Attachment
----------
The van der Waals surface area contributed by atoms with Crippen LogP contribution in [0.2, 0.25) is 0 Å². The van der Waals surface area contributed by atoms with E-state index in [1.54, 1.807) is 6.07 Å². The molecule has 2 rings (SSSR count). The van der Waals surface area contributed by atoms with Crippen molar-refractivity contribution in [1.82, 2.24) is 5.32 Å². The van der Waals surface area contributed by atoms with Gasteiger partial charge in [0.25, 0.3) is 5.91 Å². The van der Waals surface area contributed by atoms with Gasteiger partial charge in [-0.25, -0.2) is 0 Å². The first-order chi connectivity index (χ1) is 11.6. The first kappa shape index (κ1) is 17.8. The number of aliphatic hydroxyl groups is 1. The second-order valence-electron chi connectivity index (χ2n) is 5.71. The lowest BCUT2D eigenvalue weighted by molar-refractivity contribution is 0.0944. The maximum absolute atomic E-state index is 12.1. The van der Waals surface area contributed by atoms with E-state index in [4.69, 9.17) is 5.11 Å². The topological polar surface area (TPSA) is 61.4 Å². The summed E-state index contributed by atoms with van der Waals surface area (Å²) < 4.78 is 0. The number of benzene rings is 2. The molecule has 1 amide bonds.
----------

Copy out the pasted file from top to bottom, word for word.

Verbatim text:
The van der Waals surface area contributed by atoms with Crippen LogP contribution in [0.2, 0.25) is 0 Å². The van der Waals surface area contributed by atoms with E-state index in [1.54, 1.807) is 6.07 Å². The molecule has 2 rings (SSSR count). The van der Waals surface area contributed by atoms with Crippen molar-refractivity contribution in [1.82, 2.24) is 5.32 Å². The van der Waals surface area contributed by atoms with Gasteiger partial charge in [0.25, 0.3) is 5.91 Å². The van der Waals surface area contributed by atoms with Gasteiger partial charge in [-0.25, -0.2) is 0 Å². The first-order chi connectivity index (χ1) is 11.6. The first kappa shape index (κ1) is 17.8. The number of aliphatic hydroxyl groups is 1. The second-order valence-electron chi connectivity index (χ2n) is 5.71. The lowest BCUT2D eigenvalue weighted by molar-refractivity contribution is 0.0944. The maximum absolute atomic E-state index is 12.1. The van der Waals surface area contributed by atoms with E-state index in [4.69, 9.17) is 5.11 Å². The topological polar surface area (TPSA) is 61.4 Å². The summed E-state index contributed by atoms with van der Waals surface area (Å²) < 4.78 is 0. The number of benzene rings is 2. The molecule has 1 amide bonds.